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R. N. Morris

Forfatter af The Gentle Axe

23+ Works 693 Members 37 Reviews 4 Favorited

Om forfatteren

Includes the name: Roger N. Morris


Værker af R. N. Morris

The Gentle Axe (2007) 338 eksemplarer
A Vengeful Longing (2008) 142 eksemplarer
A Razor Wrapped in Silk (2010) 44 eksemplarer
Summon Up The Blood (2010) 38 eksemplarer
The Cleansing Flames (2011) 32 eksemplarer
Taking Comfort (2006) — Forfatter — 16 eksemplarer
The Dark Palace (2014) 13 eksemplarer
The Red Hand of Fury (2018) 11 eksemplarer
The White Feather Killer (2019) 8 eksemplarer
Psychotopia (2018) 6 eksemplarer
Urban sociology (2007) 4 eksemplarer
The music box enigma (2020) 4 eksemplarer

Associated Works

Victoriana: A HWA Short Story Collection (2020) — Bidragyder — 3 eksemplarer

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Like many young men in London in summer 1914, Felix Simpkins feels the tug to serve king and country by enlisting in the crusade against the Germans. It would be the only individual act Felix can think of, the sole rebellious gesture against his emasculating mother (and typically self-defeating), but he can’t quite bring himself to, which flattens his self-esteem even further and risks public shame. For in these mad days when the populace has become intoxicated by jingoism and xenophobia, women of patriotic temperament press white feathers, a sign of cowardice, into the hands of physically fit men not in uniform.

Meanwhile, Detective Chief Inspector Silas Quinn of Scotland Yard feels unsettled too, for other reasons. He’s just returned from psychological sick leave, which has further damaged his reputation among police officers of all ranks, many of whom resent him for his brilliance as a detective, his independent methods, and his insistence on truth rather than convenience. Apparently, the resentment goes right to the top, for Quinn has been relieved from command of a special crimes unit and been relegated to a pen-pushing job in which no one need pay attention to him, except to note his lapses.

Military security now requires keen focus on enemies within. Guilt no longer matters. If a crime takes place, arrest someone of German lineage, connections, or alleged sympathies. Justice will be served, and the public, placated. Naturally, this directive rubs Quinn the wrong way. And when he hears that a minister’s daughter has been killed shortly after a patriotic meeting at her father’s church — at which women collected white feathers to hand out — he itches to solve the case. But he’s forbidden to; and the men who’ve supplanted him are watching, waiting for him to step out of line.

Morris excels at characterization, historical atmosphere, the requisite reversals, and the craft of whodunit, with which he keeps you guessing until the end. So many scenes in his novel start out one way and shoot off unexpectedly in another, the essence of tension, because something touches a nerve in his legion of fragile people. Some readers may find these tortured souls off-putting, and I admit, the near-universal willingness to abuse others creates a bleak mood.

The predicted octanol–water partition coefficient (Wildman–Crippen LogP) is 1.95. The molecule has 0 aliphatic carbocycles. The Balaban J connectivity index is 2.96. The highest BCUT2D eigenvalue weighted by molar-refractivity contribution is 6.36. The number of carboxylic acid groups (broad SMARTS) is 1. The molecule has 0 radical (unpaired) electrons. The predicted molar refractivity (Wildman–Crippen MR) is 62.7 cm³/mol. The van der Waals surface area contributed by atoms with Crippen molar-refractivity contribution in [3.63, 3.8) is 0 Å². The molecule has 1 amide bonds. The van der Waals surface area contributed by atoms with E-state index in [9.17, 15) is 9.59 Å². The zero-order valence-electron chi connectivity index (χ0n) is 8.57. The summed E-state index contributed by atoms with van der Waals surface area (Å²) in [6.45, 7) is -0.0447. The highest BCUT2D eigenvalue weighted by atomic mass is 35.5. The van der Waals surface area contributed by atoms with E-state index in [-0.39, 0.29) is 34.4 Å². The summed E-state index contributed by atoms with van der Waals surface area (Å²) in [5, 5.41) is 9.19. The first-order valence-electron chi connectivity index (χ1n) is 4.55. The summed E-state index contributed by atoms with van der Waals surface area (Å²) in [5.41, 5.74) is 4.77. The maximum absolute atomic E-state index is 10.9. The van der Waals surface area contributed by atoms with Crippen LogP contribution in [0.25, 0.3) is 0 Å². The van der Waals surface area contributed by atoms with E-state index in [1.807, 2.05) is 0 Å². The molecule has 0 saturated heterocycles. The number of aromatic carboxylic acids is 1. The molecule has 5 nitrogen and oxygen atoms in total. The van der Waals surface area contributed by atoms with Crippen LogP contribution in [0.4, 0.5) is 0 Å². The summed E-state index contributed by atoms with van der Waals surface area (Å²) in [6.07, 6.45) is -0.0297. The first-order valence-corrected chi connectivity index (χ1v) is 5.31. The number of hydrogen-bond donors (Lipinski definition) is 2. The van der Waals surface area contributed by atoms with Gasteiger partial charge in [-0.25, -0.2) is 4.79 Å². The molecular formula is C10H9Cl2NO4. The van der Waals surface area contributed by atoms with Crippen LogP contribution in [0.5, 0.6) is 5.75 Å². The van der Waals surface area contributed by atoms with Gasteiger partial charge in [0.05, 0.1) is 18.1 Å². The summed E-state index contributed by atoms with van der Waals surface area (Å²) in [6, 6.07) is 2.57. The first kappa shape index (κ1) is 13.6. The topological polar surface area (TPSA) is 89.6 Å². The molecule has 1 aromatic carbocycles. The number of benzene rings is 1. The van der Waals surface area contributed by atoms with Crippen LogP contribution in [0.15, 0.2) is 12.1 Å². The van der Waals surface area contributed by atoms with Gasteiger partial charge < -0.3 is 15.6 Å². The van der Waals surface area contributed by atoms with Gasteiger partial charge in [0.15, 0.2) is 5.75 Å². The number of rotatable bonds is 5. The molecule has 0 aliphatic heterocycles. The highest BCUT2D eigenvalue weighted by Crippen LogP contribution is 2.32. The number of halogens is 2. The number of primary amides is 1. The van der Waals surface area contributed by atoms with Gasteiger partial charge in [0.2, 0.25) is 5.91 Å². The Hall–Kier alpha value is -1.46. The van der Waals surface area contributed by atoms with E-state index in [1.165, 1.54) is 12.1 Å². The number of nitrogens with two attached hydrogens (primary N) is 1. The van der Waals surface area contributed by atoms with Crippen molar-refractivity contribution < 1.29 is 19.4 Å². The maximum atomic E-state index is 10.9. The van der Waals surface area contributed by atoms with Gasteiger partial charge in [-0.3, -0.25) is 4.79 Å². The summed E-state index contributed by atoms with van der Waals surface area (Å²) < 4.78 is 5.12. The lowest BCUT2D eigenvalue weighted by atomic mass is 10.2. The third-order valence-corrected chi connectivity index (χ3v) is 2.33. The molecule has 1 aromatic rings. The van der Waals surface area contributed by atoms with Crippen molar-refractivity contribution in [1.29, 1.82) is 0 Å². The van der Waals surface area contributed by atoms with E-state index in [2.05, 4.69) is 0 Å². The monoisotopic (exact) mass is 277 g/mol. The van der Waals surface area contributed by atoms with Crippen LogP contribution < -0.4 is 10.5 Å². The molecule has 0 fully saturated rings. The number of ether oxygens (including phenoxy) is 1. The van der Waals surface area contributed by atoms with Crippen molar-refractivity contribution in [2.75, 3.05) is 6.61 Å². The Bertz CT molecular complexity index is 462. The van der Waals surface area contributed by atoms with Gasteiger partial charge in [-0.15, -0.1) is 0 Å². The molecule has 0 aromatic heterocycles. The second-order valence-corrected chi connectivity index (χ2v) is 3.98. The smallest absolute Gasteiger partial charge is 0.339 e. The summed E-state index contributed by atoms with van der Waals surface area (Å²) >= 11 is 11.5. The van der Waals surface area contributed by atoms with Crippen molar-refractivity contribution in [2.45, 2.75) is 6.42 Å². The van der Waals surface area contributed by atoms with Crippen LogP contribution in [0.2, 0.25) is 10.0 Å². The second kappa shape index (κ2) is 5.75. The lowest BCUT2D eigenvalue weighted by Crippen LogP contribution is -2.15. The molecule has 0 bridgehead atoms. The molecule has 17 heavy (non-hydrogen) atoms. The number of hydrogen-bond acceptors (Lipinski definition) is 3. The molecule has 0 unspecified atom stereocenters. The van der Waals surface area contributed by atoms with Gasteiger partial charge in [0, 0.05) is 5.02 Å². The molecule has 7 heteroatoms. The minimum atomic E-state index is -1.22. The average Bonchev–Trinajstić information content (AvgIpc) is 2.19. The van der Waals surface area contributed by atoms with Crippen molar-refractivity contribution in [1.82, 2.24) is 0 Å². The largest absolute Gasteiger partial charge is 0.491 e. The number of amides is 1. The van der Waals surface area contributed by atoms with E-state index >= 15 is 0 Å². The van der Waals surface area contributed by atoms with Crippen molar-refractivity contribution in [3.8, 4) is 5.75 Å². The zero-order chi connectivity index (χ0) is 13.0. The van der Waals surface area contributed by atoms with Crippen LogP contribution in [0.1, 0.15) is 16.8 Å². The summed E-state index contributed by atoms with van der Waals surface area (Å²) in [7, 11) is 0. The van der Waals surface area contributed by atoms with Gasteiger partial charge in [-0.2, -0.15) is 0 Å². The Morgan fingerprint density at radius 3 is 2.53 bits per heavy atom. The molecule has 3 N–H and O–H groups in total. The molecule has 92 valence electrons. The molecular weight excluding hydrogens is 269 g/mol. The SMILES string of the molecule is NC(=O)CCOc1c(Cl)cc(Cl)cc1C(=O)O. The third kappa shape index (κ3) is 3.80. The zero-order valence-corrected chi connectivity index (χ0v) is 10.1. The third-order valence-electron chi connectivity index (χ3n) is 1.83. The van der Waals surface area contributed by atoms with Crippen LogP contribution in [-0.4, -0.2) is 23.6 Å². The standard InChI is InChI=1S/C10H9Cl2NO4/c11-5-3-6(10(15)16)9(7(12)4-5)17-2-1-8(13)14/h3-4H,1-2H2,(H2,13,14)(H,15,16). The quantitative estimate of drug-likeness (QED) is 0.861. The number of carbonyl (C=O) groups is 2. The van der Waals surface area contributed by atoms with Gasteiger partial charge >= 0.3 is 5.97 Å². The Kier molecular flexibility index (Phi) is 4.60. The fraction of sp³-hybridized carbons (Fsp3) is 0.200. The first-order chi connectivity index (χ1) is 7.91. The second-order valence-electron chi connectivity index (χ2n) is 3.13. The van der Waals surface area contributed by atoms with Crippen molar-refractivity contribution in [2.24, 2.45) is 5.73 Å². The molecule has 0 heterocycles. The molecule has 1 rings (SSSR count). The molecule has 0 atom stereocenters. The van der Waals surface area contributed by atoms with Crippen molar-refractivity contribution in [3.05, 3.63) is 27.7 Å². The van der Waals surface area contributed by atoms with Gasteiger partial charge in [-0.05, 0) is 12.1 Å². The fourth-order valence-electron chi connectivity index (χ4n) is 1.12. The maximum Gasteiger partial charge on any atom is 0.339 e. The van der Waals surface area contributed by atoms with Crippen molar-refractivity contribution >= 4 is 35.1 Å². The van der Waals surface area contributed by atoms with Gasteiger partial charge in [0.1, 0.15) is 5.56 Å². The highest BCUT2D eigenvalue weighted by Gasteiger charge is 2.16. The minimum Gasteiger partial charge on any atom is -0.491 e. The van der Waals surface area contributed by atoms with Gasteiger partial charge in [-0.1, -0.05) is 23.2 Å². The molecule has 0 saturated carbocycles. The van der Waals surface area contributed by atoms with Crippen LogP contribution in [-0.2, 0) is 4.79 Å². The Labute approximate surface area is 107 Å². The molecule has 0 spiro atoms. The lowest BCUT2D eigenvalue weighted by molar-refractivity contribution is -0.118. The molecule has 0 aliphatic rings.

But the rewards here are many, not least an unvarnished portrayal of police work in 1914, and a similar depiction of a great metropolis straining at its bounds. The famous English credo of decency and fair play seldom applies; that’s an ideal, existing mostly in Quinn’s mind and nowhere else. But with one notable exception, Morris lets his flawed people strive for connection, which shows their fullness and lets you feel for them.

Exhibit A here is Quinn, who’s difficult in his way, though not cruel. He’d like to unburden himself if he could, and his impulses are decent and generous, but he can’t always express them. A psychologically minded detective among colleagues for whom perception and deduction are blunt instruments, he comes across to them as cocksure, even arrogant, yet inside, he’s anything but. Whether it’s his halting overtures to a pretty police secretary or his reluctance to return to the house of a former landlady who realizes he needs care, Quinn makes an unusual male detective, vulnerable and cerebral at once.

Morris allows himself deeper, more rounded descriptions and motivations than many mystery writers, yet you never feel disconnected or impatient with the narrative. Quite the contrary; I wish more mystery writers trusted themselves (and their readers) to write like this. My only complaint centers on Coddington, Quinn’s nemesis within the police; he’s the notable exception to the generosity granted the other characters. The psychological portrait remains blurry, so I don’t know much about Coddington, except that he’s unreasonably jealous and pigheaded.

The White Feather Killer delivers a terrific story with fully realized characters and an authentic historical background, depicted with precise care. Bravo.
… (mere)
Novelhistorian | 1 anden anmeldelse | Jan 26, 2023 |
I was very unhappy with this book. It took until the VERY end to get good. The characters were uncomfortable. The stereotypes are somewhat painful. This one is a stinker and should be avoided.
plunkinberry | 3 andre anmeldelser | Jan 5, 2023 |
Note: I received a digital review copy of this book from the publisher through NetGalley.
fernandie | 1 anden anmeldelse | Sep 15, 2022 |
June, 1914 and several bizarre suicides have been brought to the attention of the Special Crimes Department and DI Silas Quinn. Unfortunately for Quinn his past may be catching up on him.
The book drew me in straight away. I loved the style of writing, and the mystery and was intrigued by Quinn and his team. They were characters that I enjoyed reading about.
Although this was the fourth in the series it can be read as a standalone story, though I am looking forward to reading the first three.
A NetGalley Book
… (mere)
Vesper1931 | Jul 29, 2021 |



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